Many common problems with commutator brushes are the result of either the wrong brush grade or an incorrect brush spring tension.
Commutator Brush spring tension
Insufficient commutator brush spring tension generates excess heat and increases the resistance across the brush commutator connection. This situation however is easy to both measure and correct.
Using a spring scale, attach it to the brush shunts and pull, when the brush starts to lift, gently release the pressure until the brush starts moving back down. The spring tension at this point is indicated on your spring scale.
The second step is to calculate the brush pressure. Firstly calculate the square area of the brush by multiplying the thickness of a single brush by its width. In general most applications use a brush pressure of between 4 and 6 psi, if its a traction motor with its higher vibration levels, then this can be increased to between 6 and 8 psi.
Commutator Brush grade and current density
Carbon brush grades are only designed to carry a specific current. If you increase the current density then you increase the temperature at which the carbon brushes operate. If your current density is too low then you get rapid brush wear. Taken to extreme, this can mean that your brushes could either dust or wear out in days. By measuring the cross sectional area of the brush surface you can calculate the current density. If you view the brushes as a collection of series-parallel conductors, then half of them constitute a parallel path for the current on the armature, sharing the total armature current. Importantly base all your calculations on the actual current in use, not the current indicated on the nameplate.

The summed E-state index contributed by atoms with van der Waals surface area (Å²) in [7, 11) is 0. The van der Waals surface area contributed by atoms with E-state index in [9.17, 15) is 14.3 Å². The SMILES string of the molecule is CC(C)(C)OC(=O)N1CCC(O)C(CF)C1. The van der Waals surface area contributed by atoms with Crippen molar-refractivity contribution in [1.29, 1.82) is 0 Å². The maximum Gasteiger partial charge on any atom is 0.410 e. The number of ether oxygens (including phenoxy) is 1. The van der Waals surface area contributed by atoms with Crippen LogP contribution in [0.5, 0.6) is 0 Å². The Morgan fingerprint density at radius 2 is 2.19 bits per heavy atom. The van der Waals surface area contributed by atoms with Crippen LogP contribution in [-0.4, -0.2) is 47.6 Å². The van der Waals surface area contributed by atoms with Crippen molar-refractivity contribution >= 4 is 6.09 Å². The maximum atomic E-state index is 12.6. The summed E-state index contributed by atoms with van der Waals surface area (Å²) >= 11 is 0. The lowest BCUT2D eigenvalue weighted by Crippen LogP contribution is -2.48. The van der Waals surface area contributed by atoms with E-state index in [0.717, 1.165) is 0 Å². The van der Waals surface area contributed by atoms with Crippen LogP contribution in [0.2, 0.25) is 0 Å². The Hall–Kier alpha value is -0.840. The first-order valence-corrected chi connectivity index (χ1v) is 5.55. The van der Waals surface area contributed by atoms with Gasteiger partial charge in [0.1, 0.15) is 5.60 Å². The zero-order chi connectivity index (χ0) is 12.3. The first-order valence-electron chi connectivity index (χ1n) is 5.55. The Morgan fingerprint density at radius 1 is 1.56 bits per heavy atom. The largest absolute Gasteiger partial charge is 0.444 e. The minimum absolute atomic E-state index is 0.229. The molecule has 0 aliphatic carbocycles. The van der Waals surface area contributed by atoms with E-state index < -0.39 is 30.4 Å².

The simplest way of increasing the brush density is to remove half of the brushes from the motor. If you do this you must remove the same brush position from each brush holder row. In applications where the load varies frequently, you should discuss the loading range with the brush supplier.
Brushes of course play a very important role in keeping the machine electrically balanced. Negative polarity brushes will deposit material on the commutator, and their positive polarity counterparts will remove material. In order too maintain this balance, you must keep the number of positive and negative brushes in each circumferential brush path equal. It's also important to keep spares readily available as your DC motor performance will be negatively impacted if you mix the grades..
Like all mechanical things, if you monitor the condition of your DC motor, then identify and resolve issues during regular maintenance inspections, saving both money and time. As any plant engineer will tell you, it's easier to change brush springs than it is to replace the motor.
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